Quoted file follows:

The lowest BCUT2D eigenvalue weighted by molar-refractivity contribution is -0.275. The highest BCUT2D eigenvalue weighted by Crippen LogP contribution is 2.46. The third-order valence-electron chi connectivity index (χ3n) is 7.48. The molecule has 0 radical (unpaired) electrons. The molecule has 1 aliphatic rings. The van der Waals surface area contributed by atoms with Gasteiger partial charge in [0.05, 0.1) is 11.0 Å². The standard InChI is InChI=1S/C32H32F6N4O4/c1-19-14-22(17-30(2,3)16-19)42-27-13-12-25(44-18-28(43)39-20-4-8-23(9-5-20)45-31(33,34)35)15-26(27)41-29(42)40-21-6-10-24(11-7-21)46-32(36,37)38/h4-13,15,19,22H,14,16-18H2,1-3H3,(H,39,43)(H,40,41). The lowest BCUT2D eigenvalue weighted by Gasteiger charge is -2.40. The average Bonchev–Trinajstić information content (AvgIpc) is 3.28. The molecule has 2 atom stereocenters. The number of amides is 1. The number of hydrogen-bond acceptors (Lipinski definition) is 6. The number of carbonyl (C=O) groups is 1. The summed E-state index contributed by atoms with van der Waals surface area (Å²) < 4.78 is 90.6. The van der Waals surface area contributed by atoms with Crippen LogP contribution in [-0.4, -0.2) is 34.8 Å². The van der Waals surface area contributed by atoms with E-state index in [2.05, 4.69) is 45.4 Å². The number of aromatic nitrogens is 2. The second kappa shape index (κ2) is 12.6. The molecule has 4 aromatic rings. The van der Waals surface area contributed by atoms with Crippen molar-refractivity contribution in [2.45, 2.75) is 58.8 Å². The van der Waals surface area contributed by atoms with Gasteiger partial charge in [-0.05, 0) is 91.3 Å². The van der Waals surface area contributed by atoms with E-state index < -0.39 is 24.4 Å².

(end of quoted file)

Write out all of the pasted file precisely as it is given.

The lowest BCUT2D eigenvalue weighted by molar-refractivity contribution is -0.275. The highest BCUT2D eigenvalue weighted by Crippen LogP contribution is 2.46. The third-order valence-electron chi connectivity index (χ3n) is 7.48. The molecule has 0 radical (unpaired) electrons. The molecule has 1 aliphatic rings. The van der Waals surface area contributed by atoms with Gasteiger partial charge in [0.05, 0.1) is 11.0 Å². The standard InChI is InChI=1S/C32H32F6N4O4/c1-19-14-22(17-30(2,3)16-19)42-27-13-12-25(44-18-28(43)39-20-4-8-23(9-5-20)45-31(33,34)35)15-26(27)41-29(42)40-21-6-10-24(11-7-21)46-32(36,37)38/h4-13,15,19,22H,14,16-18H2,1-3H3,(H,39,43)(H,40,41). The lowest BCUT2D eigenvalue weighted by Gasteiger charge is -2.40. The average Bonchev–Trinajstić information content (AvgIpc) is 3.28. The molecule has 2 atom stereocenters. The number of amides is 1. The number of hydrogen-bond acceptors (Lipinski definition) is 6. The number of carbonyl (C=O) groups is 1. The summed E-state index contributed by atoms with van der Waals surface area (Å²) < 4.78 is 90.6. The van der Waals surface area contributed by atoms with Crippen LogP contribution in [-0.4, -0.2) is 34.8 Å². The van der Waals surface area contributed by atoms with E-state index in [2.05, 4.69) is 45.4 Å². The number of aromatic nitrogens is 2. The second kappa shape index (κ2) is 12.6. The molecule has 4 aromatic rings. The van der Waals surface area contributed by atoms with Crippen molar-refractivity contribution in [2.45, 2.75) is 58.8 Å². The van der Waals surface area contributed by atoms with Gasteiger partial charge in [-0.05, 0) is 91.3 Å². The van der Waals surface area contributed by atoms with E-state index < -0.39 is 24.4 Å².